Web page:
Welcome back, everyone.
Something occurred to me: sharing all this knowledge about effective dates and how the VA does math doesn’t really help all that much if you’re not sure of your ability to claim Pension entitlement. Sorry; I got excited.
As per the VA, you need to have qualifying military service. “Qualifying military service” for most Pension recipients will nowadays fall under Korea and the Vietnam Era. Your length of service needs to be 90 days, with one (yes, just one!) of those days during a wartime period. The recognized wartime periods are below:
Mexican Border Period (May 9, 1916 – April 5, 1917 for Veterans who served in Mexico, on its borders, or adjacent waters)
World War I (April 6, 1917 – November 11, 1918)
World War II (December 7, 1941 – December 31, 1946)
Korean conflict (June 27, 1950 – January 31, 1955)
Vietnam era (February 28, 1961 – May 7, 1975 for Veterans who served in the Republic of Vietnam during that period; otherwise August 5, 1964 – May 7, 1975)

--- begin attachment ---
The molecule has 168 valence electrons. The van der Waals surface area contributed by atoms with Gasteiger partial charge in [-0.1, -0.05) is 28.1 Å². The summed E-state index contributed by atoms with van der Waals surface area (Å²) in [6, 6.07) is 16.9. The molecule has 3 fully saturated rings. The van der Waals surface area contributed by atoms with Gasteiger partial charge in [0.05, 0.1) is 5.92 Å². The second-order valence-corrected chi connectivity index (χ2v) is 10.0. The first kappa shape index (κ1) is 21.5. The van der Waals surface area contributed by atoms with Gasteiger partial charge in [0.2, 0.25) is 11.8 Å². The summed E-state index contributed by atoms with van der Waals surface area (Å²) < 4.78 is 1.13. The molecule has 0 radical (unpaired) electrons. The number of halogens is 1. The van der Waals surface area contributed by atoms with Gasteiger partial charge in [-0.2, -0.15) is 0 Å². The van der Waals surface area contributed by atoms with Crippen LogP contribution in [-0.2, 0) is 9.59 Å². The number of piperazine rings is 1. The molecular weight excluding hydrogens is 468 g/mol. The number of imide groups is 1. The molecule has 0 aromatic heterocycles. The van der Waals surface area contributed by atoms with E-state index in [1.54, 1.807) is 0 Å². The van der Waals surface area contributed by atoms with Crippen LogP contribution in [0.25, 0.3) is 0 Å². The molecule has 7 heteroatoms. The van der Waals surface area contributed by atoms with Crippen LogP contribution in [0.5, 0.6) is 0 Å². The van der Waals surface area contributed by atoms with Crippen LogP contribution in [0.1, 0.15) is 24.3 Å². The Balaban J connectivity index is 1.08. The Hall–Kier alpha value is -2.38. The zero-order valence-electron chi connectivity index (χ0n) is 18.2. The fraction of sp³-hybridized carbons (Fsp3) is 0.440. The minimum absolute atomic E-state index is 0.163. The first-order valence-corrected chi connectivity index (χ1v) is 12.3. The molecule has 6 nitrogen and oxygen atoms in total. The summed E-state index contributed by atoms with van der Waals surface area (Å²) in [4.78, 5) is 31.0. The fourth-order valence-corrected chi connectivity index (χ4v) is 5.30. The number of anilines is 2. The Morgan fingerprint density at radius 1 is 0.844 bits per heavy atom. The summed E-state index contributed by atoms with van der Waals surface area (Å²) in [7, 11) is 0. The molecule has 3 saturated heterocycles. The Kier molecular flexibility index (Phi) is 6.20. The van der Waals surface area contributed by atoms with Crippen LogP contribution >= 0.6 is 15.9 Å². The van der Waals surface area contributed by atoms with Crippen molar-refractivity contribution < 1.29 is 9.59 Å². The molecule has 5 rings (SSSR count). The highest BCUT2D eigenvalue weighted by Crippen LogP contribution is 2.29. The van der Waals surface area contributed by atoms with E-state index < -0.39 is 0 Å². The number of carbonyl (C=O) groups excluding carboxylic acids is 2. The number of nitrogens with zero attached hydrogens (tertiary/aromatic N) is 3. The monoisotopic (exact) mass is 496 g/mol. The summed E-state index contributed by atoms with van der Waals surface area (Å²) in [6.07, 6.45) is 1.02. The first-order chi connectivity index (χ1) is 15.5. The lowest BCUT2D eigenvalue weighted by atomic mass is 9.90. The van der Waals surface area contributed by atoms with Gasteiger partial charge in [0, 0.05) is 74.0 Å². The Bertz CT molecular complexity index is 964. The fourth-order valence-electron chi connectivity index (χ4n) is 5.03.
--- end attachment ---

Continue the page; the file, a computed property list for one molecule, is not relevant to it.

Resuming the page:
Gulf War (August 2, 1990 – through a future date to be set by law or Presidential Proclamation)
For service after September 7, 1980, the active duty time requirement was lengthened from 90 days to two years OR the honorable completion of an activated tour of duty for Guard/Reserve members. There are several caveats and loopholes in this policy, but they are narrow in scope and the VA will tell you if any of them apply.
The VA is still paying one dependent child from the Civil War and eight living people (two children and six spouses) from the Mexican Border Period as of April 2017.
Eligible military service is typically verified via the DD Form 214 or its pre-1950 equivalent, the WD AGO or NAVPERS forms. If you are attempting to help an elderly relative locate their records for Pension purposes, there are two things you need to be aware of:
Almost every military record is findable save for those that burned in the National Personnel Records Center fire of 1973.
In order to initiate a search for records, you will need to fill out and submit a Standard Form 180, or “SF-180.” The form is about as self-explanatory as a government form can be: provide the requested information and then mail the form to one of the fourteen addresses at the bottom of the last page that corresponds with your service member.
Then, wait. Unfortunately, this is not a fast process. The upside is that the VA sometimes has faster access than you do, and it is not absolutely necessary to request your own records prior to applying for benefits. Is it helpful to have records submitted with your application? Yes, of course. But it’s not a deal-breaker.